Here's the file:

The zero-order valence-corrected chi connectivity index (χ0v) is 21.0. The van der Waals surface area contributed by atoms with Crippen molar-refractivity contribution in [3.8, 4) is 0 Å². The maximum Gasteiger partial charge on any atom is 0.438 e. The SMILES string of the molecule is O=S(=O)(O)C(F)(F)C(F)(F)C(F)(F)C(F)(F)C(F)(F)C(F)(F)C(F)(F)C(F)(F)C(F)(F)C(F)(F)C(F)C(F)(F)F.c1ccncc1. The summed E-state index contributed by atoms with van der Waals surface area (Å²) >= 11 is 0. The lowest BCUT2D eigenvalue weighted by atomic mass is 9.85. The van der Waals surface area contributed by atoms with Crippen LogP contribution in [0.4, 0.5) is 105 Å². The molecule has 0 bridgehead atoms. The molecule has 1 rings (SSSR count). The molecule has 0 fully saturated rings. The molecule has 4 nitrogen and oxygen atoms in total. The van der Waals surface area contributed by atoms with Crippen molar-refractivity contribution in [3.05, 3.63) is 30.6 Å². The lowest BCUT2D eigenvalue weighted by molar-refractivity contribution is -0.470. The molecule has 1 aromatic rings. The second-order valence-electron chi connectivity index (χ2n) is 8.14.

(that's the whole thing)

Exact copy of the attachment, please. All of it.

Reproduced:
The zero-order valence-corrected chi connectivity index (χ0v) is 21.0. The van der Waals surface area contributed by atoms with Crippen molar-refractivity contribution in [3.8, 4) is 0 Å². The maximum Gasteiger partial charge on any atom is 0.438 e. The SMILES string of the molecule is O=S(=O)(O)C(F)(F)C(F)(F)C(F)(F)C(F)(F)C(F)(F)C(F)(F)C(F)(F)C(F)(F)C(F)(F)C(F)(F)C(F)C(F)(F)F.c1ccncc1. The summed E-state index contributed by atoms with van der Waals surface area (Å²) >= 11 is 0. The lowest BCUT2D eigenvalue weighted by atomic mass is 9.85. The van der Waals surface area contributed by atoms with Crippen LogP contribution in [0.4, 0.5) is 105 Å². The molecule has 0 bridgehead atoms. The molecule has 1 rings (SSSR count). The molecule has 0 fully saturated rings. The molecule has 4 nitrogen and oxygen atoms in total. The van der Waals surface area contributed by atoms with Crippen molar-refractivity contribution in [3.05, 3.63) is 30.6 Å². The lowest BCUT2D eigenvalue weighted by molar-refractivity contribution is -0.470. The molecule has 1 aromatic rings. The second-order valence-electron chi connectivity index (χ2n) is 8.14.